- 9. Zanger P, Nurjadi D, Gaile M, Gabrysch S, Kremsner PG (2012) Hormonal contraceptive use and persistent Staphylococcus aureus nasal carriage. Clin Infect Dis 55(12): 1625–1632.
- 10. Luzar MA, Coles GA, Faller B, Slingeneyer A, Dah GD, et al. (1990) Staphylococcus aureus nasal carriage and infection in patients on continuous ambulatory peritoneal dialysis. N Engl J Med 322(8): 505–509.
- 11. Herwaldt LA (1998) Reduction of Staphylococcus aureus nasal carriage and infection in dialysis patients. J Hosp Infect. 40 Suppl B: S13–23.
- 12. Padoveze MC, de Jesus Pedro R, Blum-Menezes D, Bratfich OJ, Moretti ML (2008) Staphylococcus aureus nasal colonization in HIV outpatients: persistent or transient? Am J Infect Control 36(3): 187–191.
- 13. Herwaldt LA, Cullen JJ, French P, Hu J, Pfaller MA, et al. (2004) Preoperative risk factors for nasal carriage of Staphylococcus aureus. Infect Control Hosp Epidemiol 25(6): 481–484.
- 14. Elie-Turenne MC, Fernandes H, Mediavilla JR, Rosenthal M, Mathema B, et al. (2010) Prevalence and characteristics of Staphylococcus aureus colonization among healthcare professionals in an urban teaching hospital. Infect Control Hosp Epidemiol 31(6): 574–580.
- 15. Rodriguez-Avial C, Alvarez-Novoa A, Losa A, Picazo JJ (2012) Significant increase in the colonisation of Staphylococcus aureus among medical students during their hospital practices. Enferm Infecc Microbiol Clin. doi: 10.1016/j.eimc.2012.09.017.
- 16. Monecke S, Luedicke C, Slickers P, Ehricht R (2009) Molecular epidemiology of Staphylococcus aureus in asymptomatic carriers. Eur J Clin Microbiol Infect Dis 28(9): 1159–1165.
- 17. Stone SP, Fuller C, Savage J, Cookson B, Hayward A, et al. (2012) Evaluation of the national Cleanyourhands campaign to reduce Staphylococcus aureus bacteraemia and Clostridium difficile infection in hospitals in England and Wales by improved hand hygiene: four year, prospective, ecological, interrupted time series study. BMJ. 344: e3005.
- 18. Chen YC, Sheng WH, Wang JT, Chang SC, Lin HC, et al. (2011) Effectiveness and limitations of hand hygiene promotion on decreasing healthcare-associated infections. PLoS One 6(11): e27163.
- 19. Ng LS, Teh WT, Ng SK, Eng LC, Tan TY (2011) Bacterial contamination of hands and the environment in a microbiology laboratory. J Hosp Infect 78(3): 231–233.
- 20. Stiefel U, Cadnum JL, Eckstein BC, Guerrero DM, Tima MA, et al. (2011) Contamination of hands with methicillin-resistant Staphylococcus aureus after contact with environmental surfaces and after contact with the skin of colonized patients. Infect Control Hosp Epidemiol 32(2): 185–187.
- 21. Wertheim HF, van Kleef M, Vos MC, Ott A, Verbrugh HA, et al. (2006) Nose picking and nasal carriage of Staphylococcus aureus. Infect Control Hosp Epidemiol 27(8): 863–867.
- 22. Wertheim HF, Melles DC, Vos MC, van Leeuwen W, van Belkum A, et al. (2005) The role of nasal carriage in Staphylococcus aureus infections. Lancet Infect Dis 5(12): 751–762.
- 23. Ruimy R, Angebault C, Djossou F, Dupont C, Epelboin L, et al. (2010) Are host genetics the predominant determinant of persistent nasal Staphylococcus aureus carriage in humans? J Infect Dis 202(6): 924–934.
- 24. Krebes J, Al-Ghusein H, Feasey N, Breathnach A, Lindsay JA (2011) Are nasal carriers of Staphylococcus aureus more likely to become colonized or infected with methicillin-resistant Staphylococcus aureus on admission to a hospital? J Clin Microbiol 49(1): 430–432.
- 25. Boisseau D, Alfandari S, Gauzit R, Rabaud C, Stahl JP (2012) Staphylococcus aureus nasal carriage during the infectious diseases national congress in France. Med Mal Infect 42(9): 435–439.
- 26. Rijnders M, Nys S, Driessen C, Hoebe CJ, Hopstaken RM, et al. (2010) Staphylococcus aureus carriage among GPs in The Netherlands. Br J Gen Pract 60(581): 902–906.
- 27. Nulens E, Gould I, MacKenzie F, Deplano A, Cookson B, et al. (2005) Staphylococcus aureus carriage among participants at the 13th European Congress of Clinical Microbiology and Infectious Diseases. Eur J Clin Microbiol Infect Dis 24(2): 145–148.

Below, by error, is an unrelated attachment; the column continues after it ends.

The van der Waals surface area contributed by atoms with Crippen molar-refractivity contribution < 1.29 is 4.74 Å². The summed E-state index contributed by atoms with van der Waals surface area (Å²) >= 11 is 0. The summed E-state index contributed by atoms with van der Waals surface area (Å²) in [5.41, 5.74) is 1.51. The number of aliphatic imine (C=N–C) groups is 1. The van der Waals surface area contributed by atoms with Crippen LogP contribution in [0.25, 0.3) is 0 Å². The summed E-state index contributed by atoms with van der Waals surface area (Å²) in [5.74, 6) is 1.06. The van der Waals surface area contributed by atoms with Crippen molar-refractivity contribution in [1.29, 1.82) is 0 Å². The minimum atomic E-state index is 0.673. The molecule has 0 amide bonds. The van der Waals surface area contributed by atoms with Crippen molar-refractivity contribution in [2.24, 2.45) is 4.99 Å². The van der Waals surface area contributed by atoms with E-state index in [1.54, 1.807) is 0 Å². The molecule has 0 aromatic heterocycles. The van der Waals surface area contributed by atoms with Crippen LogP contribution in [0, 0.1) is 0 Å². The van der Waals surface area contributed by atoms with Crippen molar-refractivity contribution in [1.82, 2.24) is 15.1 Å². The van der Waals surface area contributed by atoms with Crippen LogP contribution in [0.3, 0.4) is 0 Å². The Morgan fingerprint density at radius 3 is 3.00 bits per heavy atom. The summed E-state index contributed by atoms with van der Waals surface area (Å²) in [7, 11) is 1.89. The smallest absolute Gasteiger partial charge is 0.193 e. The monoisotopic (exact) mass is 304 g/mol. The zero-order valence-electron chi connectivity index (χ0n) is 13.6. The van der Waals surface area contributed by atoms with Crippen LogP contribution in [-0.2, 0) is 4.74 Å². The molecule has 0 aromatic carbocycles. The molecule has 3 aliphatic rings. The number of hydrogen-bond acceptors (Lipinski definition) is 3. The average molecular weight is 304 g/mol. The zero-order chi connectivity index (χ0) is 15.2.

- 28. Jager MM, Murk JL, Pique R, Wulf MW, Leenders AC, et al. (2010) Prevalence of carriage of meticillin-susceptible and meticillin-resistant Staphylococcus aureus in employees of five microbiology laboratories in The Netherlands. J Hosp Infect 74(3): 292–294.
- 29. Mainous AG 3rd, Hueston WJ, Everett CJ, Diaz VA (2006) Nasal carriage of Staphylococcus aureus and methicillin-resistant S aureus in the United States, 2001–2002. Ann Fam Med 4(2): 132–137.
- 30. Skramm I, Moen AE, Bukholm G (2011) Nasal carriage of Staphylococcus aureus: frequency and molecular diversity in a randomly sampled Norwegian community population. APMIS 119(8): 522–528.
- 31. Rashid Z, Farzana K, Sattar A, Murtaza G (2012) Prevalence of nasal Staphylococcus aureus and methicillin-resistant Staphylococcus aureus in hospital personnel and associated risk factors. . Acta Pol Pharm 69(5): 985–991.
- 32. Zhang M, O'Donoghue MM, Ito T, Hiramatsu K, Boost MV (2011) Prevalence of antiseptic-resistance genes in Staphylococcus aureus and coagulase-negative staphylococci colonising nurses and the general population in Hong Kong. J Hosp Infect 78(2): 113–117.
- 33. Silva EC, Antas M, Monteiro BNA, Rabelo MA, Melo FL, et al. (2008) Prevalence and risk factors for Staphylococcus aureus in health care workers at a university hospital of Recife-PE. Braz J Infect Dis 12(6): 504–508.
- 34. Olsen K, Sangvik M, Simonsen GS, Sollid JU, Sundsfjord A, et al. (2012) Prevalence and population structure of Staphylococcus aureus nasal carriage in healthcare workers in a general population. The Tromso Staph and Skin Study. Epidemiol Infect 141(1): 143–152.
- 35. Albrich WC, Harbarth S (2008) Health-care workers: source, vector, or victim of MRSA? Lancet Infect Dis 8(5): 289–301.
- 36. Argudin MA, Argumosa V, Mendoza MC, Guerra B, Rodicio MR (2013) Population structure and exotoxin gene content of methicillin-susceptible Staphylococcus aureus from Spanish healthy carriers. Microb Pathog 54: 26–33.
- 37. Lozano C, Gomez-Sanz E, Benito D, Aspiroz C, Zarazaga M, et al. (2011) Staphylococcus aureus nasal carriage, virulence traits, antibiotic resistance mechanisms, and genetic lineages in healthy humans in Spain, with detection of CC398 and CC97 strains. International journal of medical microbiology. Int J Med Microbiol 301(6): 500–505.
- 38. Tristan A, Rasigade JP, Ruizendaal E, Laurent F, Bes M, et al. (2012) Rise of CC398 lineage of Staphylococcus aureus among Infective endocarditis isolates revealed by two consecutive population-based studies in France. PLoS One 7(12): e51172.
- 39. Amorim ML, Vasconcelos C, Oliveira DC, Azevedo A, Calado E, et al. (2009) Epidemiology of methicillin-resistant Staphylococcus aureus (MRSA) nasal colonization among patients and healthcare workers in a Portuguese hospital: a pre-intervention study toward the control of MRSA. Microb Drug Resist 15(1): 19–26.
- 40. Farzana K, Rashid Z, Akhtar N, Sattar A, Khan JA, et al. (2008) Nasal carriage of staphylococci in health care workers: antimicrobial susceptibility profile. Pak J Pharm Sci 21(3): 290–294.
- 41. Ibarra M, Flatt T, Van Maele D, Ahmed A, Fergie J, et al. (2008) Prevalence of methicillin-resistant Staphylococcus aureus nasal carriage in healthcare workers. Pediatr Infect Dis J 27(12): 1109–1111.